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Important Facts for Immunizations - Pneumonia, adults

Definition

Percentage of adults 65+ who reported receiving a pneumococcal vaccination at any point in their lifetime.

Numerator

Number of survey respondents age 65+ who reported receiving a pneomococcal vaccine anytime during their life.

Denominator

Number of survey respondents age 65+.

Why Is This Important?

Pneumococcal disease is caused by bacteria that can spread from person to person through close contact. It can cause ear infections, and it can also lead to more serious infections of the lungs (pneumonia), blood (bacteremia), and covering of the brain and spinal cord (meningitis). Anyone can get pneumococcal disease, but children under two years of age and adults aged 65 years and older, people with certain medical conditions, and cigarette smokers are at the highest risk. [[br]] Before there was a vaccine, the United States saw: *More than 700 cases of meningitis *About 13,000 blood infections *About 5 million ear infections *About 200 deaths Treatment of pneumococcal infections with penicillin and other drugs is not as effective as it used to be, because some strains of pneumococcal are resistant to these drugs. This makes prevention of the disease, through immunization, even more important^1^. [[br]] ====Pneumococcal Vaccines==== There are three pneumococcal vaccines that are recommended for use in the United States: *Pneumococcal conjugate vaccine (PCV15/VAXNEUVANCE, PCV20/Prevnar 20) *Pneumococcal polysaccharide vaccine (PPSV23/Pneumovax23)[[br]] [[br]] The pneumococcal conjugate vaccines (PCV15/VAXNEUVANCE, PCV20/Prevnar 20) are recommended for: *Children at 2, 4, 6, and 12 through 15 months old and up to 5 years for those who missed doses *Adults 65 years or older *Children 5 years or older with certain medical conditions *Adults aged 18 to 64 years with certain medical conditions [[br]] The pneumococcal polysaccharide vaccine (PPSV23) is recommended for: *Children 2 through 18 years old with certain medical conditions *Adults who receive PCV15 *Adults who have received an earlier vaccine called PCV13^2^ [[br]] A 2006 study published in the medical journal Clinical Infectious Diseases found that hospital patients who received the pneumococcal vaccine were 40 to 70 percent less likely to die than unvaccinated patients. In the study, vaccinated patients had a lower risk of respiratory failure, kidney failure, heart attack, and other complications. Vaccinated patients in the study also spent an average of two fewer days in the hospital^3^.[[br]] [[br]] ---- 1. Centers for Disease Control and Prevention (CDC). "Pneumococcal Conjugate (PCV13) VIS. Retrieved from: [https://www.cdc.gov/vaccines/hcp/vis/vis-statements/pcv13.html] [[br]] 2. Centers for Disease Control and Prevention (CDC). ''Pneumococcal Vaccination: What Everyone Should Know'' Retrieved from: [https://www.cdc.gov/vaccines/vpd/pneumo/public/index.html][[br]] 3. Vila-Crcoles, et al. Protective Effects of the 23-Valent Pneumococcal Polysaccharide Vaccine in the Elderly Population: The EVAN-65 Study. ''Clinical Infectious Diseases''. Retrieved from: [http://cid.oxfordjournals.org/content/43/7/860.full]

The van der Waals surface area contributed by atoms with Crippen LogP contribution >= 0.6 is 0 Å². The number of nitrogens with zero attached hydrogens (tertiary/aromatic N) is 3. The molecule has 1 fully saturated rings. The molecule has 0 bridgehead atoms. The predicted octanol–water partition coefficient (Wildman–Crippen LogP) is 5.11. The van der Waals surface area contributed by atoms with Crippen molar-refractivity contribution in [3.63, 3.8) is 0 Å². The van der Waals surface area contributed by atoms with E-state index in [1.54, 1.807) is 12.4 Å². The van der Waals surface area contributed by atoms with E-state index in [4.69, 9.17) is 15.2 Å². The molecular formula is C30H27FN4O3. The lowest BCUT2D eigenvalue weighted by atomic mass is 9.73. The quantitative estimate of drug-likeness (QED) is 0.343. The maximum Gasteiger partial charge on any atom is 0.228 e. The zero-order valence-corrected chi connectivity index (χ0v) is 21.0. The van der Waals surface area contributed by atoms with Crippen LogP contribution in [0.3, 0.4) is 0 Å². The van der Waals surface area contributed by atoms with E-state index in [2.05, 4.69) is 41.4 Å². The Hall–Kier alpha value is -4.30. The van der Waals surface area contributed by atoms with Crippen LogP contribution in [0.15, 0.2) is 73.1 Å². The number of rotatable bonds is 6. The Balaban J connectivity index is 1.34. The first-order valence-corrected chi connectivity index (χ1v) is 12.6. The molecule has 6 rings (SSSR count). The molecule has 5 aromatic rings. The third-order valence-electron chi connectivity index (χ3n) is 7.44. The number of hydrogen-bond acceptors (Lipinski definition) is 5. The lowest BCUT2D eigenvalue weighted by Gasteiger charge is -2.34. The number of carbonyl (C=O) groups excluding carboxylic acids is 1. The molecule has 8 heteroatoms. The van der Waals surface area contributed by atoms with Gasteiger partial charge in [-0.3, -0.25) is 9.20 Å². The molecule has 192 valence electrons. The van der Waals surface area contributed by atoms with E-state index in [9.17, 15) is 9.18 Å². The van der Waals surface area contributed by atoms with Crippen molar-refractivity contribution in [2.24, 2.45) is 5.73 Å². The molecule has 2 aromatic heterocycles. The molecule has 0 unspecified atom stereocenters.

Other Objectives

[[br]] ===Healthy People 2030 related objectives:=== IID-D03: Increase the proportion of adults age 19 years or older who get recommended vaccines[[br]]

How Are We Doing?

Lifetime pneumococcal vaccination rates for Utah adults 65+ have significantly improved since 1997 when data were first collected on the BRFSS. The 2001 rate was 67.3% and by 2020 the rate had increased to 74.5%. However, due to a change in the BRFSS methodology in 2011, it is not possible to know if this is a significant change. Rates have remained above 70% since 2015.

How Do We Compare With the U.S.?

In 2022, the pneumococcal vaccination rate for adults age 65+ in the United States was 70.0%, while the Utah rate was 73.9%.
The information provided above is from the Utah Department of Health and Human Services IBIS-PH web site (http://ibis.health.state.gov). The information published on this website may be reproduced without permission. Please use the following citation: " Retrieved Thu, 30 May 2024 12:12:10 from Utah Department of Health and Human Services, Indicator-Based Information System for Public Health Web site: http://ibis.health.state.gov ".

Content updated: Thu, 22 Feb 2024 16:29:27 MST